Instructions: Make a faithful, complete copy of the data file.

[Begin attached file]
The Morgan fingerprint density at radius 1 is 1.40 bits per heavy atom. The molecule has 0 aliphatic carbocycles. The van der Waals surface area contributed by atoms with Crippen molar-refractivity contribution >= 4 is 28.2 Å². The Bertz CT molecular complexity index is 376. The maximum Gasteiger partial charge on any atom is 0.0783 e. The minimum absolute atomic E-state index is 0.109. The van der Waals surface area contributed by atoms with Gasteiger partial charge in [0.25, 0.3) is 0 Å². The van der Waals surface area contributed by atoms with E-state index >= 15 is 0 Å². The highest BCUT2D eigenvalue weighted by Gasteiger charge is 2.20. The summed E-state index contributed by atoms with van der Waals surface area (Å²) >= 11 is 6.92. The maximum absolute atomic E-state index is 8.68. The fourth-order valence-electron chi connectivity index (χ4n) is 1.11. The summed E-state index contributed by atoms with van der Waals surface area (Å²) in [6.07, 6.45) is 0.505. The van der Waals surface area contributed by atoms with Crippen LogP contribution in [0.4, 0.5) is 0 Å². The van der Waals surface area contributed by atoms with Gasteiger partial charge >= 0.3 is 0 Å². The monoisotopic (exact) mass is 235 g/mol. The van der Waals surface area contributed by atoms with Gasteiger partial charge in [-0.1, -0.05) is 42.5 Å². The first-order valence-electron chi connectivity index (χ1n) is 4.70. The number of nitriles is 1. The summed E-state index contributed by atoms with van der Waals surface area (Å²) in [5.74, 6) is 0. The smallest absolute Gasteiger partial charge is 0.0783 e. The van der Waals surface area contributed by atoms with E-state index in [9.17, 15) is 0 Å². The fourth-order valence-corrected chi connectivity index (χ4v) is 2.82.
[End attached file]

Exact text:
The Morgan fingerprint density at radius 1 is 1.40 bits per heavy atom. The molecule has 0 aliphatic carbocycles. The van der Waals surface area contributed by atoms with Crippen molar-refractivity contribution >= 4 is 28.2 Å². The Bertz CT molecular complexity index is 376. The maximum Gasteiger partial charge on any atom is 0.0783 e. The minimum absolute atomic E-state index is 0.109. The van der Waals surface area contributed by atoms with Gasteiger partial charge in [0.25, 0.3) is 0 Å². The van der Waals surface area contributed by atoms with E-state index >= 15 is 0 Å². The highest BCUT2D eigenvalue weighted by Gasteiger charge is 2.20. The summed E-state index contributed by atoms with van der Waals surface area (Å²) >= 11 is 6.92. The maximum absolute atomic E-state index is 8.68. The fourth-order valence-electron chi connectivity index (χ4n) is 1.11. The summed E-state index contributed by atoms with van der Waals surface area (Å²) in [6.07, 6.45) is 0.505. The van der Waals surface area contributed by atoms with Crippen LogP contribution in [0.4, 0.5) is 0 Å². The van der Waals surface area contributed by atoms with Gasteiger partial charge >= 0.3 is 0 Å². The monoisotopic (exact) mass is 235 g/mol. The van der Waals surface area contributed by atoms with Gasteiger partial charge in [-0.1, -0.05) is 42.5 Å². The first-order valence-electron chi connectivity index (χ1n) is 4.70. The number of nitriles is 1. The summed E-state index contributed by atoms with van der Waals surface area (Å²) in [5.74, 6) is 0. The smallest absolute Gasteiger partial charge is 0.0783 e. The van der Waals surface area contributed by atoms with E-state index in [9.17, 15) is 0 Å². The fourth-order valence-corrected chi connectivity index (χ4v) is 2.82.